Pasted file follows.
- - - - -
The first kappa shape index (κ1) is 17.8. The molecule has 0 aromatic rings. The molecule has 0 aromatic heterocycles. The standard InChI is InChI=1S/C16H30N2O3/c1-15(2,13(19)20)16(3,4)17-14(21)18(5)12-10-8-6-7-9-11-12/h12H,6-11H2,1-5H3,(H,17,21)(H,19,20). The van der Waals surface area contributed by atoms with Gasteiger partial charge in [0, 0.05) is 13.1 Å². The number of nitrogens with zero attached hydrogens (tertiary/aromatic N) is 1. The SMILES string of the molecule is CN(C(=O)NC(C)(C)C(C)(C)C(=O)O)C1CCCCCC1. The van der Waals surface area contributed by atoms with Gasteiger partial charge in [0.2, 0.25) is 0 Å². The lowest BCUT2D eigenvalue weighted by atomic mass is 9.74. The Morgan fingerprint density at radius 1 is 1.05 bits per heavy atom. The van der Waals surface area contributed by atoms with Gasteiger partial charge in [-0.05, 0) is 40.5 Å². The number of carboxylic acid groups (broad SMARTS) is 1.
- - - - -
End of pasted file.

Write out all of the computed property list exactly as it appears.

The first kappa shape index (κ1) is 17.8. The molecule has 0 aromatic rings. The molecule has 0 aromatic heterocycles. The standard InChI is InChI=1S/C16H30N2O3/c1-15(2,13(19)20)16(3,4)17-14(21)18(5)12-10-8-6-7-9-11-12/h12H,6-11H2,1-5H3,(H,17,21)(H,19,20). The van der Waals surface area contributed by atoms with Gasteiger partial charge in [0, 0.05) is 13.1 Å². The number of nitrogens with zero attached hydrogens (tertiary/aromatic N) is 1. The SMILES string of the molecule is CN(C(=O)NC(C)(C)C(C)(C)C(=O)O)C1CCCCCC1. The van der Waals surface area contributed by atoms with Gasteiger partial charge in [0.2, 0.25) is 0 Å². The lowest BCUT2D eigenvalue weighted by atomic mass is 9.74. The Morgan fingerprint density at radius 1 is 1.05 bits per heavy atom. The van der Waals surface area contributed by atoms with Gasteiger partial charge in [-0.05, 0) is 40.5 Å². The number of carboxylic acid groups (broad SMARTS) is 1.